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How To Make Yourself Understood

Have you ever had those blank faces or confused expressions when you communicate with people at work? Sometimes it feels like you both speak a different language. Well maybe you do and if so here's what to do about it.

Friday 12 February 2016


By Mark Johnson

We recently returned from a 30 day vacation in Europe in search of a white Christmas but alas that didn't happen (that's a whole other story!).  What did happen however was a far more enriching experience and a heightened awareness of our expectations.

Let me explain . . .

We had planned our holiday to Europe in the 10 or so months leading up to departing.  We knew we would be travelling to 10 cities, in six countries and encountering at least four foreign languages and possibly another two local dialects. Now apart from high school French (me), German (my wife) and Italian (our children), we had no idea how to carry out a conversation in a foreign language unless we were asked to count to 10 or introduce ourselves.  So the idea of not being able to effectively communicate was a little daunting, but in true Aussie style we thought . . . no worries, she'll be right mate!

Our (my) presumption based on stories from other travelers was that we would always find someone who can speak English.  In most cases that presumption was correct, particularly in tourism / hospitality roles where many employees are multi-lingual or at least their colleague is.

The awakening for me was just how much I expected people to speak English (and understand the Aussie version) a little rude of me actually.  After all, I am in their country and in their workplace needing their help and yet I want them to speak my language.

One clear example occurred in a restaurant in Paris.  Having found other Parisians who could speak English we entered the large and crowded restaurant expecting at least one waiter to "parle anglais" or to have the option of a menu in English.  No such luck on either count.  They did however have Wi-Fi, so it was google translator to the rescue plus a variety of pointing, gesturing and poor attempts at French pronunciation.   

 

What's this mean for the workplace?

Upon reflecting on my experiences I related much of them back to the workplace and the challenges we face trying to communicate and be understood. Too often in the workplace (and relationships in general), we assume people will know what we are talking about.  We use too much jargon and "management speak".  We may think poorly of those who can't speak to us in our "language" or just don't seem to understand what we are saying.  Frustration creeps in and we may mistake their confusion for rudeness. The solution is simple . . . you must make an effort to communicate effectively.  I know you can Google "effective communication" and find a variety of communication hints, so in addition to those here are my seven tips to improve your interpersonal communications.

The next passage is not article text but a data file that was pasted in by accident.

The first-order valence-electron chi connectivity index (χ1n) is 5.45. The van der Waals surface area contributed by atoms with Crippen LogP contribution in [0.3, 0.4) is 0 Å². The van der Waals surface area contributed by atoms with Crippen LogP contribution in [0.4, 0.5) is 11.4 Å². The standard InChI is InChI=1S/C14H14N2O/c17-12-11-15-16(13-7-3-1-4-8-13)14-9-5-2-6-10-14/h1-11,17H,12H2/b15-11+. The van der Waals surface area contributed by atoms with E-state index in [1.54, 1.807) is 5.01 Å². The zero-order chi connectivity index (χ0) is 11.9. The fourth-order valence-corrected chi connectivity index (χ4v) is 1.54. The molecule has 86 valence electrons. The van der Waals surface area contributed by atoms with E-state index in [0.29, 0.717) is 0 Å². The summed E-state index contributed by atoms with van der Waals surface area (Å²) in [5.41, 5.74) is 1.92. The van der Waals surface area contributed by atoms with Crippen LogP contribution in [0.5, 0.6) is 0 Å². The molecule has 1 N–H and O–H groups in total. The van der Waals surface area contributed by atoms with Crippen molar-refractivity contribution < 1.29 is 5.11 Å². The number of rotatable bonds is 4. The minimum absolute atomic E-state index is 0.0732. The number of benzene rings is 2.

•  Learn their language If your background is human resources and you are talking to engineers, learn some of their terminology.  If you're from a legal background and you're talking with accountants, understand their jargon.  Keep a list of acronyms, abbreviations and jargon.  I'm not bi-lingual but a few key phrases helped me in Europe.
  • Speak to people in their "language" don't baffle people with terms which only you understand.  Even when I found someone in Italy who could speak English, it was useful to use a few words of Italian throughout a conversation.  
  • Find different words or media - if people don't understand what you have said, repeating it won't always help.  This is your problem, not theirs.  You need to find another way of explaining what has been said.  Pictures, diagrams whatever it takes.  On our holiday a map or picture worked a treat.  
  • Do your research - when you communicate with people from an industry with which you are unfamiliar, research what is important to them, recent events and issues.  Having researched the countries we were visiting, we could talk to locals about various sites or events and show them our interest.  
  • If you don't understand, ask - don't pretend you know what people are talking about.  Swallow you pride, get over your ego and ask them to explain.  On many occasions whilst holidaying we had to ask for further explanation.  This not only helped us understand what was said but provided a richer and less frustrating experience.  
  • Adapt your style of communication know the other person's personality or behavioural style and adjust your communication.  Do they like lots of detail or a little?  Do they like to get straight to the point or shoot the breeze?  One of our hosts in Italy loved to talk whilst our driver not so much.  We adjusted and enjoyed both interactions.  
  • Be patient showing your frustration over miscommunication only hinders the situation. 

If you're wanting to communicate more effectively and build workplace relationships, contact me direct at mark@intelligentperformance.com.au and we can discuss support and guidance.    


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